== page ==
Student Yashika Bageerathi has been deported back home to Mauritius while her family remains in the UK, the Home Office has confirmed.
The 19-year-old, who was predicted top grades in her A-levels, was removed from the country on Wednesday night, after a last ditch attempt to block her extradition failed.
Earlier in the day a High Court judge refused to grant an injunction to stop her removal, despite a 175,000 person-strong campaign and pleas from politicians to show compassion.
Keith Vaz, chairman of the home affairs committee, wrote to Theresa May asking her to "urgently reconsider" the "needlessly cruel" decision to deport Bageerathi.
The talented student, who has already had offers from Russell Group universities, was said to be "petrified" at the prospect of returning to Mauritius, which she fled in 2012 to escape an abusive relative. She had been held in a detention centre since mid-March, with only some small change and the clothes she was wearing when she was picked up.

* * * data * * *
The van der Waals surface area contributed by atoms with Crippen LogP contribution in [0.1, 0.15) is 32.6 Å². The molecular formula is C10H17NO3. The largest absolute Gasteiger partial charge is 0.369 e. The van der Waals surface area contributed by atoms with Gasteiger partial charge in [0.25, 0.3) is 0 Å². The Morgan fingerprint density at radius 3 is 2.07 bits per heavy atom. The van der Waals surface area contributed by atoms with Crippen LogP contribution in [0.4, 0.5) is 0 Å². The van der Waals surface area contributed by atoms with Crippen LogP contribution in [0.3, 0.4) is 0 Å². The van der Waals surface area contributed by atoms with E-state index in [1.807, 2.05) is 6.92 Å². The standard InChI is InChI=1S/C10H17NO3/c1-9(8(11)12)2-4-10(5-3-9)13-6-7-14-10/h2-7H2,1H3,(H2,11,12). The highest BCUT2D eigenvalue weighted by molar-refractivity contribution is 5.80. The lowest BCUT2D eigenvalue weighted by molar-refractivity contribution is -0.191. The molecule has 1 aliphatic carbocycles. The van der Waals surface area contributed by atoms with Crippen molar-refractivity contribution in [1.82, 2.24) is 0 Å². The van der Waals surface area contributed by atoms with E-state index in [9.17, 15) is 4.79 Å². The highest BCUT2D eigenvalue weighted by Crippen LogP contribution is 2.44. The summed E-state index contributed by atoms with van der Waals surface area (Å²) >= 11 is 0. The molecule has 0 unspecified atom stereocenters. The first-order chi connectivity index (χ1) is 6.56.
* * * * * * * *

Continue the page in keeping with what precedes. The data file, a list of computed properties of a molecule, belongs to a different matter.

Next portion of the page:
Story continues after slideshow...
Lynne Dawes, principal of Oasis Academy Hadley in Enfield, the school behind the petition, told the BBC: "Why can't there just be some compassion and humanity to allow her to stay and do those A-Levels?
"I know there are laws but I just cannot get why, in effect, what is a few more months. It wouldn't hurt anyone over here, but it would make such a massive difference to her life."
The head teacher praised Bageerathi's selflessness: "She does one-to-one maths tuition in her spare time and she wants to be a maths teacher. She is willing to do anything and on a wider front, she acts an ambassador for the academy."
The Rt. Hon. Theresa May MP, Home Secretary: #FightForYashika Stop this sixth form student being deported alone. She deserves a future!— Cara Delevingne (@Caradelevingne) March 23, 2014
A Home Office spokesman said: "We consider every claim for asylum on its individual merits and in this case the applicant was not considered to be in need of protection.
"The case has gone through the proper legal process and our decision has been supported by the courts on five separate occasions."